MORGANTOWN, W.Va. - In the technical aspect, Daron Roberts is West Virginia's outside receivers coach and in charge of anything the Mountaineers do on kickoff and punt returns. That includes recovering onside kicks and blocking punts.
In his mind, though, Roberts is a part-time offensive coordinator.
"My philosophy is the catch is a given, first and foremost, and we're going to catch everything that comes our way," Roberts said. "Once that happens, we want to score. We're not looking at punt return and kickoff return as being safe types of units. We're looking at them as a true offensive play.
"We're going to scheme up and draw up punt returns with the sole intent to get into the end zone."
He approaches his responsibility the same way the actual offensive coordinator, Dana Holgorsen, approaches his.
"I look at the punt and kickoff teams as opposing units and scheme our returns based on what they do," Roberts said. "Obviously we'll have some basic returns up the middle and to the left and right and situations where we have to play it safe, but what we want to do is capitalize on what we view to be the other team's weaknesses."
The Mountaineers have had only 19 punt return touchdowns in school history and none since Vaughn Rivers scored on a 50-yard return at Mississippi State in 2006. Opponents have had three return touchdowns since then.
Since Bill Stewart took over as coach before the 2008 season, WVU has ranked Nos. 74, 44 and 58 nationally and only once averaged more than 8.41 yards per return (10.36 in 2009).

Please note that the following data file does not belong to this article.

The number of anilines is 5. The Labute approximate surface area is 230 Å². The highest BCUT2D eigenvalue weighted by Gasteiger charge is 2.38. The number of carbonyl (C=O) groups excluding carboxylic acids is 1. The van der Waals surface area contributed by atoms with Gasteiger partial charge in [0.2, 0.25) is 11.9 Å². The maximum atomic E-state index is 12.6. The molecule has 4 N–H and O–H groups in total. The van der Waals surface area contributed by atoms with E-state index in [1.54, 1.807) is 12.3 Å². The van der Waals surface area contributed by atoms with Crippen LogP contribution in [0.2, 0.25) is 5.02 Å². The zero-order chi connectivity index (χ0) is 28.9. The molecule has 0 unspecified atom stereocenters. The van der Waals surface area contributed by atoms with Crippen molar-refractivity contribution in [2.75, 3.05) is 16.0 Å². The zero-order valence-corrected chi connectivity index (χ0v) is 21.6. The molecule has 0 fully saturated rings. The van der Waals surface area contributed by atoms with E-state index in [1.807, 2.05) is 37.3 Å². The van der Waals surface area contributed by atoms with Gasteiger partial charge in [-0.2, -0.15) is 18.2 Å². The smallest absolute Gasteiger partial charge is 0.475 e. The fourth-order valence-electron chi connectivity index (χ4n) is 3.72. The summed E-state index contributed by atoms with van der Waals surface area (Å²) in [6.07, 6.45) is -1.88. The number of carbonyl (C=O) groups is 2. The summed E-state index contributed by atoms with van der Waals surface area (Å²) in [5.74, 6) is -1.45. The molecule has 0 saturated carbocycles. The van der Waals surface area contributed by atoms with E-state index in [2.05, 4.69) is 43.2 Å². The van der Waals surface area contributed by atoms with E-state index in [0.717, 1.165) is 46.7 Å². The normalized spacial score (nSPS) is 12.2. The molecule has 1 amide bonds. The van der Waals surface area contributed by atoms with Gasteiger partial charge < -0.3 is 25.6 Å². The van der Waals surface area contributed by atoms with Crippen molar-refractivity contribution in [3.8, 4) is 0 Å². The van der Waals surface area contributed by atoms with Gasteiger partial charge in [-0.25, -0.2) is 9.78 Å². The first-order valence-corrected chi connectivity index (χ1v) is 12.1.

In 2007, when the Mountaineers were one win away from a spot in the national championship game, they ranked No. 23 (12.0). A year before, when they were ranked No. 5 in the preseason poll and went as high as No. 3, the Mountaineers ranked No. 53, but averaged 9.0 yards, more than in 2010 and 2008.
A kickoff has been returned 12 times in school history and junior Tavon Austin had the last one, a 98-yard play against Connecticut in 2009. Opponents have had one since then.
WVU was No. 108 in kickoff returns last season (19.2), No. 60 (21.9) in 2009 and No. 56 (21.5) in 2008. That followed rankings of No. 34 (22.5) and No. 8 (24.3) the previous two seasons.
"I already told them, 'You don't care what I did with the Lions, I don't care what you did the past few years. We're both starting with a blank slate,'" said Roberts, a first-time college coach after four seasons on NFL staffs and time spent working with special teams. "I'm not going to show them tape of any other team. We're going to start building a library of tape of what we can do and judge them from there."
Spring is not conducive to developing special teams beyond establishing who has good hands and feet, and that's often accomplished with a JUGS machine and non-contact drills.